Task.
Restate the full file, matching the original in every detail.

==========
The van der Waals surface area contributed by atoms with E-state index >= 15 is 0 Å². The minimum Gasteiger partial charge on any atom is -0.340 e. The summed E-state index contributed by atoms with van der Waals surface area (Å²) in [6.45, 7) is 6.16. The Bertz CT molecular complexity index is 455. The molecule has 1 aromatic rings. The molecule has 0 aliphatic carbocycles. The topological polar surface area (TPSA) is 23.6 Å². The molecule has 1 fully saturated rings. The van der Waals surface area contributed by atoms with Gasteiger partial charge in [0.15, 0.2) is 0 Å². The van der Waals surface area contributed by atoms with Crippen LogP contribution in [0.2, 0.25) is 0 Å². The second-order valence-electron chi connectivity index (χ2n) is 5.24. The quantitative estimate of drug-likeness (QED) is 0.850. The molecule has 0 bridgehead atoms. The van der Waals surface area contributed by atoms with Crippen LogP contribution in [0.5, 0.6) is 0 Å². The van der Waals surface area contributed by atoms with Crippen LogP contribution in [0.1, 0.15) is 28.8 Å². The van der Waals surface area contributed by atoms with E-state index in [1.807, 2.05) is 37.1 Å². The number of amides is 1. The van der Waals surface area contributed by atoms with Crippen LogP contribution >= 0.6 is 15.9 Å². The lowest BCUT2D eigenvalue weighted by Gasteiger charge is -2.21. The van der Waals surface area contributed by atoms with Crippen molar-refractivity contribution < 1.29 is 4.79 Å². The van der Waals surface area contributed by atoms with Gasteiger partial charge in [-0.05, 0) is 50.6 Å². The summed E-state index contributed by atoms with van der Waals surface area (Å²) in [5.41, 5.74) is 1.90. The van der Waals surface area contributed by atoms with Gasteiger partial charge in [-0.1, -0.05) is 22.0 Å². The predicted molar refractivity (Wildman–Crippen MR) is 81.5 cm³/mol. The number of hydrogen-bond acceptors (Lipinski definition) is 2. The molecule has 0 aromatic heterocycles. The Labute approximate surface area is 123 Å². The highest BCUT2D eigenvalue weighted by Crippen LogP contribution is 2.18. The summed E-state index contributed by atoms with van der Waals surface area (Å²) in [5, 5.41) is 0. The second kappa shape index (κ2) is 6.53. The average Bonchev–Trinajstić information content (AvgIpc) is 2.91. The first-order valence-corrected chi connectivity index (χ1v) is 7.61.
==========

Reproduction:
The van der Waals surface area contributed by atoms with E-state index >= 15 is 0 Å². The minimum Gasteiger partial charge on any atom is -0.340 e. The summed E-state index contributed by atoms with van der Waals surface area (Å²) in [6.45, 7) is 6.16. The Bertz CT molecular complexity index is 455. The molecule has 1 aromatic rings. The molecule has 0 aliphatic carbocycles. The topological polar surface area (TPSA) is 23.6 Å². The molecule has 1 fully saturated rings. The van der Waals surface area contributed by atoms with Gasteiger partial charge in [0.15, 0.2) is 0 Å². The van der Waals surface area contributed by atoms with Crippen LogP contribution in [0.2, 0.25) is 0 Å². The second-order valence-electron chi connectivity index (χ2n) is 5.24. The quantitative estimate of drug-likeness (QED) is 0.850. The molecule has 0 bridgehead atoms. The van der Waals surface area contributed by atoms with Crippen LogP contribution in [0.5, 0.6) is 0 Å². The van der Waals surface area contributed by atoms with Crippen LogP contribution in [0.1, 0.15) is 28.8 Å². The van der Waals surface area contributed by atoms with E-state index in [1.807, 2.05) is 37.1 Å². The number of amides is 1. The van der Waals surface area contributed by atoms with Crippen LogP contribution >= 0.6 is 15.9 Å². The lowest BCUT2D eigenvalue weighted by Gasteiger charge is -2.21. The van der Waals surface area contributed by atoms with Crippen molar-refractivity contribution < 1.29 is 4.79 Å². The van der Waals surface area contributed by atoms with Gasteiger partial charge in [-0.05, 0) is 50.6 Å². The summed E-state index contributed by atoms with van der Waals surface area (Å²) in [5.41, 5.74) is 1.90. The van der Waals surface area contributed by atoms with Gasteiger partial charge in [-0.1, -0.05) is 22.0 Å². The predicted molar refractivity (Wildman–Crippen MR) is 81.5 cm³/mol. The number of hydrogen-bond acceptors (Lipinski definition) is 2. The molecule has 0 aromatic heterocycles. The Labute approximate surface area is 123 Å². The highest BCUT2D eigenvalue weighted by Crippen LogP contribution is 2.18. The summed E-state index contributed by atoms with van der Waals surface area (Å²) in [5, 5.41) is 0. The second kappa shape index (κ2) is 6.53. The average Bonchev–Trinajstić information content (AvgIpc) is 2.91. The first-order valence-corrected chi connectivity index (χ1v) is 7.61.